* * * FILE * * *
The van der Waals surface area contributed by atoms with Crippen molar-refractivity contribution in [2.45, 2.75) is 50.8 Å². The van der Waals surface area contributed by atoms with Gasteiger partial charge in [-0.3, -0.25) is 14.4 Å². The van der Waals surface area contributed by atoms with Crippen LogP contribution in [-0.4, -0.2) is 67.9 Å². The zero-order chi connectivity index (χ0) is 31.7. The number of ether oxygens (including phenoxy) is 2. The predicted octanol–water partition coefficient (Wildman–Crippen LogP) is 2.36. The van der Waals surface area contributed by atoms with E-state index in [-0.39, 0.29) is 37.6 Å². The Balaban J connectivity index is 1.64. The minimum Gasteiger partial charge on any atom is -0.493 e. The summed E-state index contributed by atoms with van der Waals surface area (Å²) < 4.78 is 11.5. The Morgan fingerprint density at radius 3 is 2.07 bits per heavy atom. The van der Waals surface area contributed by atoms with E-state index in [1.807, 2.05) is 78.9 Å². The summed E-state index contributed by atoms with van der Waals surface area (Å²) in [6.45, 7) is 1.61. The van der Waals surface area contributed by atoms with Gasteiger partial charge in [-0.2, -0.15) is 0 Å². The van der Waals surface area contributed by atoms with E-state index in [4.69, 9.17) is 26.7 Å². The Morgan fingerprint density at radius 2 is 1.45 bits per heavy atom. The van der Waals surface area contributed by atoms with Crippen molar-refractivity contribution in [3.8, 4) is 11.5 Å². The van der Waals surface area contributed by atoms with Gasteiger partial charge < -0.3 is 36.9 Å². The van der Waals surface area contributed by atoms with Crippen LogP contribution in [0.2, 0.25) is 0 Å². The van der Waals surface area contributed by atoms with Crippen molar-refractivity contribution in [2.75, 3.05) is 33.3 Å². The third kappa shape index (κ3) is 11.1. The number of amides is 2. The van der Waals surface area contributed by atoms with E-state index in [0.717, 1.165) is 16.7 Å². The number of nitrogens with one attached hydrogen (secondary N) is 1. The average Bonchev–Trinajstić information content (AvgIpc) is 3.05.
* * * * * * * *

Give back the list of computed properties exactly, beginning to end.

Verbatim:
The van der Waals surface area contributed by atoms with Crippen molar-refractivity contribution in [2.45, 2.75) is 50.8 Å². The van der Waals surface area contributed by atoms with Gasteiger partial charge in [-0.3, -0.25) is 14.4 Å². The van der Waals surface area contributed by atoms with Crippen LogP contribution in [-0.4, -0.2) is 67.9 Å². The zero-order chi connectivity index (χ0) is 31.7. The number of ether oxygens (including phenoxy) is 2. The predicted octanol–water partition coefficient (Wildman–Crippen LogP) is 2.36. The van der Waals surface area contributed by atoms with E-state index in [-0.39, 0.29) is 37.6 Å². The Balaban J connectivity index is 1.64. The minimum Gasteiger partial charge on any atom is -0.493 e. The summed E-state index contributed by atoms with van der Waals surface area (Å²) < 4.78 is 11.5. The Morgan fingerprint density at radius 3 is 2.07 bits per heavy atom. The van der Waals surface area contributed by atoms with E-state index in [1.807, 2.05) is 78.9 Å². The summed E-state index contributed by atoms with van der Waals surface area (Å²) in [6.45, 7) is 1.61. The van der Waals surface area contributed by atoms with Gasteiger partial charge in [-0.2, -0.15) is 0 Å². The van der Waals surface area contributed by atoms with E-state index in [4.69, 9.17) is 26.7 Å². The Morgan fingerprint density at radius 2 is 1.45 bits per heavy atom. The van der Waals surface area contributed by atoms with Crippen molar-refractivity contribution in [3.8, 4) is 11.5 Å². The van der Waals surface area contributed by atoms with Gasteiger partial charge < -0.3 is 36.9 Å². The van der Waals surface area contributed by atoms with Crippen LogP contribution in [0.2, 0.25) is 0 Å². The van der Waals surface area contributed by atoms with Crippen molar-refractivity contribution in [2.75, 3.05) is 33.3 Å². The third kappa shape index (κ3) is 11.1. The number of amides is 2. The van der Waals surface area contributed by atoms with E-state index in [0.717, 1.165) is 16.7 Å². The number of nitrogens with one attached hydrogen (secondary N) is 1. The average Bonchev–Trinajstić information content (AvgIpc) is 3.05.